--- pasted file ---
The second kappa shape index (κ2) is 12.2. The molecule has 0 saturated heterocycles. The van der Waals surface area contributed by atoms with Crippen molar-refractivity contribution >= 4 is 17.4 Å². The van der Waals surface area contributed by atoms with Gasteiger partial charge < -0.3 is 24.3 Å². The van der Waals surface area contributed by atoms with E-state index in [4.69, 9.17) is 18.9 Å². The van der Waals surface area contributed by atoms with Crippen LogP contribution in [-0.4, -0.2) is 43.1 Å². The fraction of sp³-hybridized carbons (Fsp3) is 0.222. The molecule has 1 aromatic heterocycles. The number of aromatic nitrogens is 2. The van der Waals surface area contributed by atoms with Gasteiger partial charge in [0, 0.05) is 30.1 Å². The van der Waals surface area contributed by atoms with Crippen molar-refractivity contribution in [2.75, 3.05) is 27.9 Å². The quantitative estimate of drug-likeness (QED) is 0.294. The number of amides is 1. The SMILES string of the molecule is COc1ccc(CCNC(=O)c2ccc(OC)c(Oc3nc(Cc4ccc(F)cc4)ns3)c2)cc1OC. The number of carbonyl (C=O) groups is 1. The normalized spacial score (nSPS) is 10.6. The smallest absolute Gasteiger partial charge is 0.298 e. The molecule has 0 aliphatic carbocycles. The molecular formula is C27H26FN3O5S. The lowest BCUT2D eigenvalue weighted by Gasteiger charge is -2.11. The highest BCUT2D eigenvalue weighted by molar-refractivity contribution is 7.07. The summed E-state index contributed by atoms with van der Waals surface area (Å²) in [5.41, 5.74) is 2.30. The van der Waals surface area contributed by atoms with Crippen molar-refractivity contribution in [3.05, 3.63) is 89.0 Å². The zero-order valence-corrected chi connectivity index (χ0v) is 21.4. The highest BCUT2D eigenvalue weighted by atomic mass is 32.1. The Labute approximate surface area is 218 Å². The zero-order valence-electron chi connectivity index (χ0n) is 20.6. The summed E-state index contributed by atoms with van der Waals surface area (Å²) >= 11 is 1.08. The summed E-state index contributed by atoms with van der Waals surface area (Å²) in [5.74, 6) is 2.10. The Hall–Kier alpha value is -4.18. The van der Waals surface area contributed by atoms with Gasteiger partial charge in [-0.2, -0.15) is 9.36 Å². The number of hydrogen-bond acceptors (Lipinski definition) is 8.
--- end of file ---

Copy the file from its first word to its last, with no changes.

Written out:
The second kappa shape index (κ2) is 12.2. The molecule has 0 saturated heterocycles. The van der Waals surface area contributed by atoms with Crippen molar-refractivity contribution >= 4 is 17.4 Å². The van der Waals surface area contributed by atoms with Gasteiger partial charge < -0.3 is 24.3 Å². The van der Waals surface area contributed by atoms with E-state index in [4.69, 9.17) is 18.9 Å². The van der Waals surface area contributed by atoms with Crippen LogP contribution in [-0.4, -0.2) is 43.1 Å². The fraction of sp³-hybridized carbons (Fsp3) is 0.222. The molecule has 1 aromatic heterocycles. The number of aromatic nitrogens is 2. The van der Waals surface area contributed by atoms with Gasteiger partial charge in [0, 0.05) is 30.1 Å². The van der Waals surface area contributed by atoms with Crippen molar-refractivity contribution in [2.75, 3.05) is 27.9 Å². The quantitative estimate of drug-likeness (QED) is 0.294. The number of amides is 1. The SMILES string of the molecule is COc1ccc(CCNC(=O)c2ccc(OC)c(Oc3nc(Cc4ccc(F)cc4)ns3)c2)cc1OC. The number of carbonyl (C=O) groups is 1. The normalized spacial score (nSPS) is 10.6. The smallest absolute Gasteiger partial charge is 0.298 e. The molecule has 0 aliphatic carbocycles. The molecular formula is C27H26FN3O5S. The lowest BCUT2D eigenvalue weighted by Gasteiger charge is -2.11. The highest BCUT2D eigenvalue weighted by molar-refractivity contribution is 7.07. The summed E-state index contributed by atoms with van der Waals surface area (Å²) in [5.41, 5.74) is 2.30. The van der Waals surface area contributed by atoms with Crippen molar-refractivity contribution in [3.05, 3.63) is 89.0 Å². The zero-order valence-corrected chi connectivity index (χ0v) is 21.4. The highest BCUT2D eigenvalue weighted by atomic mass is 32.1. The Labute approximate surface area is 218 Å². The zero-order valence-electron chi connectivity index (χ0n) is 20.6. The summed E-state index contributed by atoms with van der Waals surface area (Å²) >= 11 is 1.08. The summed E-state index contributed by atoms with van der Waals surface area (Å²) in [5.74, 6) is 2.10. The Hall–Kier alpha value is -4.18. The van der Waals surface area contributed by atoms with Gasteiger partial charge in [-0.2, -0.15) is 9.36 Å². The number of hydrogen-bond acceptors (Lipinski definition) is 8.